From MSNBC, we read about the evacuation efforts of the Haitian capitol's tent camps.
There was serious concern that the storm could wreak havoc in the sprawling tent cities set up in Haiti to house more than one million people left homeless by January's devastating earthquake.
The Haitian government and aid groups are already struggling with a major cholera epidemic that has killed at least 330 people and sickened over 4,700 people.
As Tomas churned over the open Caribbean sea, officials appealed to Haitians in tent camps to start evacuating, encouraging them to travel to the homes of family or friends.
"We have launched an appeal for voluntary evacuation, particularly in the camps," said Alta Jean-Baptiste, the director of the Haiti's Civil Protection Office. "We have plans to evacuate the camps but we won't be able to evacuate everybody."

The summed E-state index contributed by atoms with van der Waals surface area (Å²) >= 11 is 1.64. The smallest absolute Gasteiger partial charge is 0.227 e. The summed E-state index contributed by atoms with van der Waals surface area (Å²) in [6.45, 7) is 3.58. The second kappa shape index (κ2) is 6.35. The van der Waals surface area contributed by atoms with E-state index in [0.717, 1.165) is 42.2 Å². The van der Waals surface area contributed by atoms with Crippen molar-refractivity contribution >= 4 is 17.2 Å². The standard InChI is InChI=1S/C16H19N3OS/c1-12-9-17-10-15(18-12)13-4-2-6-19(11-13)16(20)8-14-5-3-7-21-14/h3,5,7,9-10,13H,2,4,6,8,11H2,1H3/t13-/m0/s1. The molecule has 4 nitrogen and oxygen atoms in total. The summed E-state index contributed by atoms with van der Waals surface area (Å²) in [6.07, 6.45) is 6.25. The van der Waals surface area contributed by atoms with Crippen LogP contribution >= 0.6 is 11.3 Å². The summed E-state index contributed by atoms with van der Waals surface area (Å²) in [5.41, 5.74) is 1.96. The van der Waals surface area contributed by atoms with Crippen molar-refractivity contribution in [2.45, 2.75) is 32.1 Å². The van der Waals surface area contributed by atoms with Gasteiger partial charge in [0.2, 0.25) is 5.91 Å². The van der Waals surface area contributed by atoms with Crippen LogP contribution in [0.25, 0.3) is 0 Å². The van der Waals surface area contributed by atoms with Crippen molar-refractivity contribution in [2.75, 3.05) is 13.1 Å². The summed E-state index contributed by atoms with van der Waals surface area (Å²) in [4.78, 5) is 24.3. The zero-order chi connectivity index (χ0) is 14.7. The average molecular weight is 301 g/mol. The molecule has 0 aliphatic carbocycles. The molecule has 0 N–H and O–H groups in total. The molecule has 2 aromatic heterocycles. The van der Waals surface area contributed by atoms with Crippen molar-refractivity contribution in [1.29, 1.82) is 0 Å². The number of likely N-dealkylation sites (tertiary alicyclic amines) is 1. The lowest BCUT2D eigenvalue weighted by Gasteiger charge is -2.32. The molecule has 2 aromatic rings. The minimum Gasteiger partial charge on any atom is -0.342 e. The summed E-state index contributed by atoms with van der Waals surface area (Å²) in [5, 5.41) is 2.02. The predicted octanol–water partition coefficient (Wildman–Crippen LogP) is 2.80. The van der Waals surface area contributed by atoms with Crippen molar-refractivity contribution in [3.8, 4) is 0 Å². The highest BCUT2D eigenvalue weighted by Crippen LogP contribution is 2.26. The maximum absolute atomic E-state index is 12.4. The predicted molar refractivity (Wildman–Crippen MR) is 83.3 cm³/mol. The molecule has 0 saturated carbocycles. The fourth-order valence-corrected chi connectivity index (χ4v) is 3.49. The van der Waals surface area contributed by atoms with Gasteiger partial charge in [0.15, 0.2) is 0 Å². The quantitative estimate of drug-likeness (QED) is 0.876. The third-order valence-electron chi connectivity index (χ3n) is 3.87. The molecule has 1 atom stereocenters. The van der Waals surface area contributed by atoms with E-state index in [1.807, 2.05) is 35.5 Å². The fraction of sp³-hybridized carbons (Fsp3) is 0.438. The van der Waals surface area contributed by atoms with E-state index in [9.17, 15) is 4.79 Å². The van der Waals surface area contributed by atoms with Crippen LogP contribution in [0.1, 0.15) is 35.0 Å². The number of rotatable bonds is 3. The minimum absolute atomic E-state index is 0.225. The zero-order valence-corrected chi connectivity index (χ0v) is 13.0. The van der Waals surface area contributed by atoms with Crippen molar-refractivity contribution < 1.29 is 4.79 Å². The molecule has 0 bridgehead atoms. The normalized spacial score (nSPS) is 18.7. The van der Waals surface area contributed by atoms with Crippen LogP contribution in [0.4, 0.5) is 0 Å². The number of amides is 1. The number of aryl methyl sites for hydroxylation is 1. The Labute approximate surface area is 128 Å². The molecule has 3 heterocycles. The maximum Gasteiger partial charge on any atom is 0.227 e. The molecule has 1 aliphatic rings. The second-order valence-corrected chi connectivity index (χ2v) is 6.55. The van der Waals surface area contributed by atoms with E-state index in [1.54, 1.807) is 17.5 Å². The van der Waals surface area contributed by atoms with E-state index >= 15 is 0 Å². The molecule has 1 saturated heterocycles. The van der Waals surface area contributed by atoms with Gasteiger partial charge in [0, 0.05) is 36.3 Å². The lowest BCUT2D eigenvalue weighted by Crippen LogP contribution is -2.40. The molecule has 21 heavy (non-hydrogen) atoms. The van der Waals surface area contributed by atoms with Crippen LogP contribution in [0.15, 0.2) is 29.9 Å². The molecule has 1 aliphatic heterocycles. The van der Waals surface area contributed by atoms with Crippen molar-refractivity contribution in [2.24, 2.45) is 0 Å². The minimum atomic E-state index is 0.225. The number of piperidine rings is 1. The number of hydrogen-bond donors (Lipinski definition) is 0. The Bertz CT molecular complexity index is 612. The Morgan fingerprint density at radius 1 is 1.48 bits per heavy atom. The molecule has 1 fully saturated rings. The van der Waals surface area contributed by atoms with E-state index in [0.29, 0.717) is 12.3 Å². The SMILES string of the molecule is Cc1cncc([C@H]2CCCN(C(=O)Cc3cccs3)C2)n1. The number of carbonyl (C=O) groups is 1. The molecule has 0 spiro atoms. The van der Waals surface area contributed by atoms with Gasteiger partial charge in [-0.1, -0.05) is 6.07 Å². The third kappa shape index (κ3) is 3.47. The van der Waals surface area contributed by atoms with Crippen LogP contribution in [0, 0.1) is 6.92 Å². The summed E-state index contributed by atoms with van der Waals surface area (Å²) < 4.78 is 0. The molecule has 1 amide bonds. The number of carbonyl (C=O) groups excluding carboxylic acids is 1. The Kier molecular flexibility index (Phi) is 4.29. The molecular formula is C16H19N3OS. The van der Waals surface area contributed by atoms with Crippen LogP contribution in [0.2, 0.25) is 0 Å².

Nadia Lochard, the coordinator for civil protection in Haiti's western department, said authorities were showing camp dwellers how to properly tie up their tents before evacuating.
She said even heavy rains in the country's southern region could potentially impact Port-au-Prince since several of Haiti's rivers originate in the area and extend to the capital.
In the tent camp of Corail-Cesselesse, managers held a "loudspeaker meeting" with megaphones to tell residents about the evacuation order, said Bryant Castro, the American Refugee Committee staffer managing the camp.